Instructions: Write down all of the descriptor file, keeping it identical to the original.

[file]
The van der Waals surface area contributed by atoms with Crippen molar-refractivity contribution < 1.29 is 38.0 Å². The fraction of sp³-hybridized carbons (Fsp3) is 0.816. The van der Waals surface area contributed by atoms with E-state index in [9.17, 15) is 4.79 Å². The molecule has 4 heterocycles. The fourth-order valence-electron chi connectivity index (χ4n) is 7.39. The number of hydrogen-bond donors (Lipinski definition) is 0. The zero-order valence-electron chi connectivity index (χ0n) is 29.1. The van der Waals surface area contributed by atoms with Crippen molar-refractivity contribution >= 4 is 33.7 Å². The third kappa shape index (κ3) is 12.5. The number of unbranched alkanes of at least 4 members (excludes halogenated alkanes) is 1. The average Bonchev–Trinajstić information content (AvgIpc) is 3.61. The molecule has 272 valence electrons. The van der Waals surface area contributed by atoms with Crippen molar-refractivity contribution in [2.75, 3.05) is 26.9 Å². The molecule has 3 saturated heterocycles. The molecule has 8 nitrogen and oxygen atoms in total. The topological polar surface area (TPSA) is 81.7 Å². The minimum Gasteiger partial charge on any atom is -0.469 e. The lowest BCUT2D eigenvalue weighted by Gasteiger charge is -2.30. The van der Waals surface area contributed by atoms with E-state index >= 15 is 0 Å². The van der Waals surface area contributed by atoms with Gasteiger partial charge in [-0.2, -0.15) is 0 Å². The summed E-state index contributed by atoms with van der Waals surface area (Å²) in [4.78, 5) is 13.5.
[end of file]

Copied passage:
The van der Waals surface area contributed by atoms with Crippen molar-refractivity contribution < 1.29 is 38.0 Å². The fraction of sp³-hybridized carbons (Fsp3) is 0.816. The van der Waals surface area contributed by atoms with E-state index in [9.17, 15) is 4.79 Å². The molecule has 4 heterocycles. The fourth-order valence-electron chi connectivity index (χ4n) is 7.39. The number of hydrogen-bond donors (Lipinski definition) is 0. The zero-order valence-electron chi connectivity index (χ0n) is 29.1. The van der Waals surface area contributed by atoms with Crippen molar-refractivity contribution >= 4 is 33.7 Å². The third kappa shape index (κ3) is 12.5. The number of unbranched alkanes of at least 4 members (excludes halogenated alkanes) is 1. The average Bonchev–Trinajstić information content (AvgIpc) is 3.61. The molecule has 272 valence electrons. The van der Waals surface area contributed by atoms with Crippen molar-refractivity contribution in [2.75, 3.05) is 26.9 Å². The molecule has 3 saturated heterocycles. The molecule has 8 nitrogen and oxygen atoms in total. The topological polar surface area (TPSA) is 81.7 Å². The minimum Gasteiger partial charge on any atom is -0.469 e. The lowest BCUT2D eigenvalue weighted by Gasteiger charge is -2.30. The van der Waals surface area contributed by atoms with E-state index >= 15 is 0 Å². The van der Waals surface area contributed by atoms with Gasteiger partial charge in [-0.2, -0.15) is 0 Å². The summed E-state index contributed by atoms with van der Waals surface area (Å²) in [4.78, 5) is 13.5.